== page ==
Numerous studies have shown that injecting drug users (IDUs) who engage in multiperson sharing of needles and syringes have an increased risk for HIV transmission. Drug-related risk behaviors, including exchange of sex for drugs or money, have also been independently associated with HIV infection.
Injection-related risk behaviors account for the majority of new HIV infections in many parts of the world, including Eastern Europe, Russia, and Southeast Asia. Rapid HIV transmission among populations and social groups associated with injection drug use in low prevalence settings is leading to new epidemics in many countries.
Research has shown that substance abuse treatment programs, which aim to reduce the frequency of drug use, have made a positive impact on reducing drug-related risk behaviors and subsequent HIV exposure. Risk reduction among active drug users has also been accomplished in various settings via community outreach programs and access to sterile injection equipment. The Centers for Disease Control and Prevention has also recently recommended that pre-exposure prophylaxis (PrEP) with daily oral Truvada be considered for HIV-negative people who inject drugs and are at high risk of HIV infection.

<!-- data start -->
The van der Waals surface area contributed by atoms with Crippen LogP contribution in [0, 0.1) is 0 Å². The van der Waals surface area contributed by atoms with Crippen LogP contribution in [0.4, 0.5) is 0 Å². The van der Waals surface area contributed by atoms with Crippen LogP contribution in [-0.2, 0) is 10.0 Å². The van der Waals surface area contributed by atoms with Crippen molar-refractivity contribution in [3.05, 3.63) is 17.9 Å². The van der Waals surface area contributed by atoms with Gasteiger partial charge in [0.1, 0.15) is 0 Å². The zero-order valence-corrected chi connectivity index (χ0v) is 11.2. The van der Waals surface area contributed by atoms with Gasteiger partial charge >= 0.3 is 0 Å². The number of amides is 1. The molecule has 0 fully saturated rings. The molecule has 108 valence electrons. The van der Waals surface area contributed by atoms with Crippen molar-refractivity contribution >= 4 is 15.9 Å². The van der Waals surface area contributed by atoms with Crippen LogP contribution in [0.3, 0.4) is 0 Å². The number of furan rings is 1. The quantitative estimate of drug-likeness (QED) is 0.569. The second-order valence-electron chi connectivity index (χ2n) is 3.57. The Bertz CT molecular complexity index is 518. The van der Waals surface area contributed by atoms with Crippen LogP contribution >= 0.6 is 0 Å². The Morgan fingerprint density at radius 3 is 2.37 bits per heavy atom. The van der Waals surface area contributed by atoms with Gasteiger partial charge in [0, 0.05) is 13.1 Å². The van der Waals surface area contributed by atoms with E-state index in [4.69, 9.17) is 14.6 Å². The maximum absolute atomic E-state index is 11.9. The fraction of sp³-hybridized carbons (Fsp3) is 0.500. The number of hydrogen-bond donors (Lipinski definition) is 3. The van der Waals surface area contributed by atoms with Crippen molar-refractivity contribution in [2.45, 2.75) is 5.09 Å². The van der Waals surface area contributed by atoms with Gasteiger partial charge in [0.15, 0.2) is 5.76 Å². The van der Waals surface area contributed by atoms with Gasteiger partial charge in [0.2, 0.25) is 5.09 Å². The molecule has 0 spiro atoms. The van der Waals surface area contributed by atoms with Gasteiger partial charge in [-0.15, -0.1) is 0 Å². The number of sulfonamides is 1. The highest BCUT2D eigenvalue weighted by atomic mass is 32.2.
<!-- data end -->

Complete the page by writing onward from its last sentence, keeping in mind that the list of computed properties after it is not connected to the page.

Nevertheless, preventing HIV transmission among non-injecting and injecting drug users remains an urgent and expanding public health problem in many regions of the world. The NIAID HIV prevention portfolio includes a number of scientific priorities which address risk reduction for HIV and other sexually transmitted diseases among injecting and non-injecting drug users. These priorities include
Last Updated January 19, 2016